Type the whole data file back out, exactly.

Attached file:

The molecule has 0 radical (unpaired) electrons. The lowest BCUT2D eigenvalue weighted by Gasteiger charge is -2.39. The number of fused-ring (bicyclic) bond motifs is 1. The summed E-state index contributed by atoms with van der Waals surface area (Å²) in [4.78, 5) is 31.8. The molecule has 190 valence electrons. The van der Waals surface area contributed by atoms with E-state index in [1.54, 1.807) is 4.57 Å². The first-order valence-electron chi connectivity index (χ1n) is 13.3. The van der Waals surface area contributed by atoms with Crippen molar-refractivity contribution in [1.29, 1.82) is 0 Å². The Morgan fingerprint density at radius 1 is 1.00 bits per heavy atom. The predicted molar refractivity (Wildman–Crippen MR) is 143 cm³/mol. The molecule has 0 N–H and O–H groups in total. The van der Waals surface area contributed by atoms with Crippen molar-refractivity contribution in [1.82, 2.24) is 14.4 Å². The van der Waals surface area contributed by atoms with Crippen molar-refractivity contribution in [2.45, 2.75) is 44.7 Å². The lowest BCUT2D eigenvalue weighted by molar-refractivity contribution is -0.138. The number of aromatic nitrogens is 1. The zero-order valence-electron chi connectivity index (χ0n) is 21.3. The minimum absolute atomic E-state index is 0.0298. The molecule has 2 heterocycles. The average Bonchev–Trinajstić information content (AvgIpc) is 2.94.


The molecule has 0 radical (unpaired) electrons. The lowest BCUT2D eigenvalue weighted by Gasteiger charge is -2.39. The number of fused-ring (bicyclic) bond motifs is 1. The summed E-state index contributed by atoms with van der Waals surface area (Å²) in [4.78, 5) is 31.8. The molecule has 190 valence electrons. The van der Waals surface area contributed by atoms with E-state index in [1.54, 1.807) is 4.57 Å². The first-order valence-electron chi connectivity index (χ1n) is 13.3. The van der Waals surface area contributed by atoms with Crippen molar-refractivity contribution in [1.29, 1.82) is 0 Å². The Morgan fingerprint density at radius 1 is 1.00 bits per heavy atom. The predicted molar refractivity (Wildman–Crippen MR) is 143 cm³/mol. The molecule has 0 N–H and O–H groups in total. The van der Waals surface area contributed by atoms with Crippen molar-refractivity contribution in [1.82, 2.24) is 14.4 Å². The van der Waals surface area contributed by atoms with Crippen molar-refractivity contribution in [2.45, 2.75) is 44.7 Å². The lowest BCUT2D eigenvalue weighted by molar-refractivity contribution is -0.138. The number of aromatic nitrogens is 1. The zero-order valence-electron chi connectivity index (χ0n) is 21.3. The minimum absolute atomic E-state index is 0.0298. The molecule has 2 heterocycles. The average Bonchev–Trinajstić information content (AvgIpc) is 2.94.